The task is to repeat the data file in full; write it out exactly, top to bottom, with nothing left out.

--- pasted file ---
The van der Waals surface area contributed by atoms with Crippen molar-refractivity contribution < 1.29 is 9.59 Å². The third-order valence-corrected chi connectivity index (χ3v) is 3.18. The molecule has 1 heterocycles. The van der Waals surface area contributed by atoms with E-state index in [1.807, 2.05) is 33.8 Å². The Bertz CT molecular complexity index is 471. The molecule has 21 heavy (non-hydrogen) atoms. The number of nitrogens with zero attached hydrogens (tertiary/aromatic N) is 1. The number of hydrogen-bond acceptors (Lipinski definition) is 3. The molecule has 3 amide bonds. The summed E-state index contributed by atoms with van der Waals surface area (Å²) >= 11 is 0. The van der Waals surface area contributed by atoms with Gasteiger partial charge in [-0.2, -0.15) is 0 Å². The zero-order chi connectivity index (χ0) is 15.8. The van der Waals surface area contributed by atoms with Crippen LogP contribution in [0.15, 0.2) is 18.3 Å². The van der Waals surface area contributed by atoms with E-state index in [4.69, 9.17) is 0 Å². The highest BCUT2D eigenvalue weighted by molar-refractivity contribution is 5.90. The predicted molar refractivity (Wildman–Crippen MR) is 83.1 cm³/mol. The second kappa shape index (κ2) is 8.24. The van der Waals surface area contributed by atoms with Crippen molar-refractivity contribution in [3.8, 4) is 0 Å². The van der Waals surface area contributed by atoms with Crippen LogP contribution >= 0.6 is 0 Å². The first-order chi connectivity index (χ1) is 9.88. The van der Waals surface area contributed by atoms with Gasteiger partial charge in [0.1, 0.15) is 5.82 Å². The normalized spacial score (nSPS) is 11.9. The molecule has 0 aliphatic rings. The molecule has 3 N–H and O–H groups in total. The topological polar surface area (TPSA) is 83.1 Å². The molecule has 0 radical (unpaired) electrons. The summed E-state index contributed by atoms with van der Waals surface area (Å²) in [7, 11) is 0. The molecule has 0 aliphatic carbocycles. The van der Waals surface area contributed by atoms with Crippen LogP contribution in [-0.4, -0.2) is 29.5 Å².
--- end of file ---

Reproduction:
The van der Waals surface area contributed by atoms with Crippen molar-refractivity contribution < 1.29 is 9.59 Å². The third-order valence-corrected chi connectivity index (χ3v) is 3.18. The molecule has 1 heterocycles. The van der Waals surface area contributed by atoms with E-state index in [1.807, 2.05) is 33.8 Å². The Bertz CT molecular complexity index is 471. The molecule has 21 heavy (non-hydrogen) atoms. The number of nitrogens with zero attached hydrogens (tertiary/aromatic N) is 1. The number of hydrogen-bond acceptors (Lipinski definition) is 3. The molecule has 3 amide bonds. The summed E-state index contributed by atoms with van der Waals surface area (Å²) >= 11 is 0. The van der Waals surface area contributed by atoms with Gasteiger partial charge in [-0.2, -0.15) is 0 Å². The zero-order chi connectivity index (χ0) is 15.8. The van der Waals surface area contributed by atoms with Crippen LogP contribution in [0.15, 0.2) is 18.3 Å². The van der Waals surface area contributed by atoms with E-state index in [4.69, 9.17) is 0 Å². The highest BCUT2D eigenvalue weighted by molar-refractivity contribution is 5.90. The predicted molar refractivity (Wildman–Crippen MR) is 83.1 cm³/mol. The second kappa shape index (κ2) is 8.24. The van der Waals surface area contributed by atoms with Crippen molar-refractivity contribution in [3.8, 4) is 0 Å². The van der Waals surface area contributed by atoms with Crippen LogP contribution >= 0.6 is 0 Å². The first-order chi connectivity index (χ1) is 9.88. The van der Waals surface area contributed by atoms with Gasteiger partial charge in [0.1, 0.15) is 5.82 Å². The normalized spacial score (nSPS) is 11.9. The molecule has 0 aliphatic rings. The molecule has 3 N–H and O–H groups in total. The topological polar surface area (TPSA) is 83.1 Å². The molecule has 0 radical (unpaired) electrons. The summed E-state index contributed by atoms with van der Waals surface area (Å²) in [7, 11) is 0. The molecule has 0 aliphatic carbocycles. The van der Waals surface area contributed by atoms with Crippen LogP contribution in [-0.4, -0.2) is 29.5 Å².